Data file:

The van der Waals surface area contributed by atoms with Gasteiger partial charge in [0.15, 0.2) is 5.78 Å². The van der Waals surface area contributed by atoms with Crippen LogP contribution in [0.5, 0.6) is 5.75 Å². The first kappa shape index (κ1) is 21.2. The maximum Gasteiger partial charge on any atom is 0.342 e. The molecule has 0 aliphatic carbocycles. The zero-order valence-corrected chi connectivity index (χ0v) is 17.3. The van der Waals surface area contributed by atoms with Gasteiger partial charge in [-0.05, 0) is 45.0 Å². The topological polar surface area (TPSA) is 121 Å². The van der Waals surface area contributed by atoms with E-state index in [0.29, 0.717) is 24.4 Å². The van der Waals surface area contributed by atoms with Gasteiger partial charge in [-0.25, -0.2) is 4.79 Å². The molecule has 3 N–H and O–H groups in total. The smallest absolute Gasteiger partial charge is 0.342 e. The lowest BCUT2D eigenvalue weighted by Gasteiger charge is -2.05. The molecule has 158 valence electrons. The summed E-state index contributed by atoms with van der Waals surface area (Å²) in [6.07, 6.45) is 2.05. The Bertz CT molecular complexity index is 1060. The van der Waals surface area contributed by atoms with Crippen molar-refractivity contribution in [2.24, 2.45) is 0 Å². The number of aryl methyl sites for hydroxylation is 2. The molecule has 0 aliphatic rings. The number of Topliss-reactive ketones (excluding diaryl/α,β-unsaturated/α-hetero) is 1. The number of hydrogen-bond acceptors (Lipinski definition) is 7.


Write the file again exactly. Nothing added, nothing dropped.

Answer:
The van der Waals surface area contributed by atoms with Gasteiger partial charge in [0.15, 0.2) is 5.78 Å². The van der Waals surface area contributed by atoms with Crippen LogP contribution in [0.5, 0.6) is 5.75 Å². The first kappa shape index (κ1) is 21.2. The maximum Gasteiger partial charge on any atom is 0.342 e. The molecule has 0 aliphatic carbocycles. The zero-order valence-corrected chi connectivity index (χ0v) is 17.3. The van der Waals surface area contributed by atoms with Gasteiger partial charge in [-0.05, 0) is 45.0 Å². The topological polar surface area (TPSA) is 121 Å². The van der Waals surface area contributed by atoms with E-state index in [0.29, 0.717) is 24.4 Å². The van der Waals surface area contributed by atoms with Gasteiger partial charge in [-0.25, -0.2) is 4.79 Å². The molecule has 3 N–H and O–H groups in total. The smallest absolute Gasteiger partial charge is 0.342 e. The lowest BCUT2D eigenvalue weighted by Gasteiger charge is -2.05. The molecule has 158 valence electrons. The summed E-state index contributed by atoms with van der Waals surface area (Å²) in [6.07, 6.45) is 2.05. The Bertz CT molecular complexity index is 1060. The van der Waals surface area contributed by atoms with Crippen molar-refractivity contribution in [2.24, 2.45) is 0 Å². The number of aryl methyl sites for hydroxylation is 2. The molecule has 0 aliphatic rings. The number of Topliss-reactive ketones (excluding diaryl/α,β-unsaturated/α-hetero) is 1. The number of hydrogen-bond acceptors (Lipinski definition) is 7.